"Gentlemen,--I respectfully ask to present this Memorial, believing that the cause, which actuates to and sanctions so unusual a movement, presents no equivocal claim to public consideration and sympathy...
I come to present the strong claims of suffering humanity. I come to place before the Legislature of Massachusetts the condition of the miserable, the desolate, the outcast. I come as the advocate of helpless, forgotten, insane, and idiotic men and women; of beings sunk to a condition from which the most unconcerned would start with real horror; of beings wretched in our prisons, and more wretched in our almshouses...
If my pictures are displeasing, coarse, and severe, my subjects, it must be recollected, offer no tranquil, refined, or composing features. The condition of human beings, reduced to the extremest states of degradation and misery cannot be exhibited in softened language, or adorn a polished page.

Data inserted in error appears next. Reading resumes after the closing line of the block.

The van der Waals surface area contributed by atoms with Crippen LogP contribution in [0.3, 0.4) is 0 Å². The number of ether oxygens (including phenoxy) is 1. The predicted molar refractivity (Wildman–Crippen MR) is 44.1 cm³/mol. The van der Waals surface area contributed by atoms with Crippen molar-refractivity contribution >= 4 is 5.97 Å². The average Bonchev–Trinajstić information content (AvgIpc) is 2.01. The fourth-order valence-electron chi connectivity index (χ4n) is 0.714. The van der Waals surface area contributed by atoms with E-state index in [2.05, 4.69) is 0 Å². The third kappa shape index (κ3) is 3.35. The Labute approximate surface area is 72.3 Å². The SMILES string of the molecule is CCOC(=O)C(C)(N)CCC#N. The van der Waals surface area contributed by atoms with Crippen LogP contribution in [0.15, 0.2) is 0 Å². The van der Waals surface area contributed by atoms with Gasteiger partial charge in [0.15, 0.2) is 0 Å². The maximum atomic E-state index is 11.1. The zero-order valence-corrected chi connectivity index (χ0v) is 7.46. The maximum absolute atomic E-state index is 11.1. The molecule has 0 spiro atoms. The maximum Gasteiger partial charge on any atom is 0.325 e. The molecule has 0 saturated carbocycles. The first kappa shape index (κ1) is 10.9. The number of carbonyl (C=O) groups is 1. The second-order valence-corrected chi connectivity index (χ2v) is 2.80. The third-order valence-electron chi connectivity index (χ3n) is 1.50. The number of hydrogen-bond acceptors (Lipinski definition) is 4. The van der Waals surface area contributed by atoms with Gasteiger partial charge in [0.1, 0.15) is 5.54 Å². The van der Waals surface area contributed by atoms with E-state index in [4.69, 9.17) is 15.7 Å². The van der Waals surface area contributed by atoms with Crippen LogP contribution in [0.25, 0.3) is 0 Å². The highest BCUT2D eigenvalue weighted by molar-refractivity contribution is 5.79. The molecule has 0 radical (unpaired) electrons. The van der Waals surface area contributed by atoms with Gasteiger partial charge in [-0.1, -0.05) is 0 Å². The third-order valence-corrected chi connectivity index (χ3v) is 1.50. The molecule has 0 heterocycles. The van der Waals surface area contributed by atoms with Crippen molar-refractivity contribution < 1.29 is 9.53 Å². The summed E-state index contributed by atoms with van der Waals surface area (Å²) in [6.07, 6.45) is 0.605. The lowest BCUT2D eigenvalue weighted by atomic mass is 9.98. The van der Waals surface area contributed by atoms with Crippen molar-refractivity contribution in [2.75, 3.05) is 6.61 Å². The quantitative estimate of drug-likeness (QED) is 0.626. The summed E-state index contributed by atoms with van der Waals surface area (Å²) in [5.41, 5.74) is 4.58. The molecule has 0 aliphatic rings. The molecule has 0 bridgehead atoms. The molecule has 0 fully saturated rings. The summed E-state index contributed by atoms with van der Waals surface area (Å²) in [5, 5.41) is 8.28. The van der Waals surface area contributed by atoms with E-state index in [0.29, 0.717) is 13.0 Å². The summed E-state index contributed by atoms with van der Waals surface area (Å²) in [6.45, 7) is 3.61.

I proceed, gentlemen, briefly to call your attention to the present state of insane persons confined within this Commonwealth, in cages, closets, cellars, stalls, pens! Chained, naked, beaten with rods, and lashed into obedience...
Become the benefactors of your race, the just guardians of the solemn rights you hold in trust. Raise up the fallen, succor the desolate, restore the outcast, defend the helpless, and for your eternal and great reward receive the benediction, "Well done, good and faithful servants, become rulers over many things!"
...Gentlemen, I commit to you this sacred
cause. Your action upon this subject will affect the present and future condition
of hundreds and of thousands. In this legislation, as in all things, may you
exercise that "wisdom which is the breath of the power of God."
Respectfully Submitted, D. L. Dix
Dix, Memorial to the Legislature of